The walk there was short; being in the industrial part of town, our school often resembled a factory if you squinted at it the right way at the right time of day. Obviously there was a fence separating cracked cement sidewalk from gravel nested rails, but no one left in this town gave quite enough of a damn anymore to look your way if you were fast and quiet. Not even the cops. The old bushes rattled, the sound of twigs snapping like bones making the place feel cold and dead. The tracks shone in the afternoon sun, glinting straight ribbons of steel they were. I could hear the bustle of days past in my head, the slow lurch of the elderly locomotive pulling its load of coal towards horizons unseen or the prim red passenger cars loaded with gentlemen in sharp tweed suits and ladies puffed up in their dainty dresses. No one came to the overgrown rails anymore. No one worth anything, at least. The soft clunk as my feet proceeded one before the other on the narrow railroad strip accompanied the wind softly rustling the stooped trees on either side and the occasional robin chirping as if looking for something they had never known yet knew they were missing. Solitude is a wondrous mistress; I shuddered as her lonely prying digits wretched free my deepest thoughts for my fiercest critic to tear them apart piece by piece like a starved bloodhound. The whiplash of memory struck me across the face like a blow from a mailed fist, slapping me into the past. My mother’s voice leapt into the forefront of my mind. What did you ever do that made me happy? that made me proud? that made me love you?
Many memories fade with time. You can tuck away your photographs in your scrapbook where you think they’ll be safe forever, only to take it out again years later from under your bed to see the colors have somehow washed out, leaching from the plastic film. The sun and smile and eyes are still there, but lost is the warmth and joy and intimacy. The memory’s there, but gone. This was most definitely not the case for the day my mother died. Two years did nothing to wash out the color.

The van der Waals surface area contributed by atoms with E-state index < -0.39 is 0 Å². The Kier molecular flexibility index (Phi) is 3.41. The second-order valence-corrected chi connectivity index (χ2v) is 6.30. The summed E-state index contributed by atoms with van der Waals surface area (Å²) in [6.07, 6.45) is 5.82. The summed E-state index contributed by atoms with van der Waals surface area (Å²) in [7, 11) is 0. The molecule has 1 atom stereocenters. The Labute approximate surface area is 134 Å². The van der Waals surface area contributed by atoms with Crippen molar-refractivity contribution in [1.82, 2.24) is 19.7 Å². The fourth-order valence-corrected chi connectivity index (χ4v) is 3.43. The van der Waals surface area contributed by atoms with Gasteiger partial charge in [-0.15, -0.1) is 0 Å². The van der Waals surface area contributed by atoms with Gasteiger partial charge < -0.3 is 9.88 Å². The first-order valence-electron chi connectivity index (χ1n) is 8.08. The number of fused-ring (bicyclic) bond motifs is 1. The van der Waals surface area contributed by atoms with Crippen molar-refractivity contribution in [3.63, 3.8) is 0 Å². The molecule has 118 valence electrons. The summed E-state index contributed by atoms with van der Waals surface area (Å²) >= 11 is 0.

“Where were you last night, boy?” Boy. That was all she had ever called me.
“Out.” You knew damn well where I was.
“Don’t give me lip, boy. Where’s out?” Why did you care?
“Somewhere not here, evidently.” Her hand whipped through the air in an arc of pain. The blow stung, though it had hurt less than the last time. Anticipation is the greatest anesthetic, a wise man had whispered into my ear once.
“I know you were with that Jonathan boy again. I told you, having no hair meant the Devil touched his head. You lucky Satan didn’t crawl into that nest above your head and burned it straight off! I warned you not to go, and here you are crawling back to the woman who feeds you after going behind my back. I haven’t demanded a dime in thirteen years and this is how you repay me? This country is gone to the gutter, I say. You young folk have got disrespect in your bones.”
“Love you too, mom!” had been the last words I ever said to her as I ran out the door towards the bus, its engine growling with a sense of indignation in the frigid air as I clambered aboard. I don’t remember much else about that day. Ed was out sick again so that left me adrift as I sat through hours of tedium, counting the number of hairline cracks on the crumbling ceilings in every room. Legend said the Math department tried to form some sort of organized resistance to protest for better pay, and that that was the reason all the math teachers found themselves tucked in the west wing, a mummified corpse masquerading as a school building only a hop, skip and jump away from returning to dust. I had counted 1,251 cracks in Ms. DeVarna’s room. I liked her better than Mr. Ellens. She never exploded with anger and screamed how worthless the student body was. Only a resigned sigh and thousand yard stare.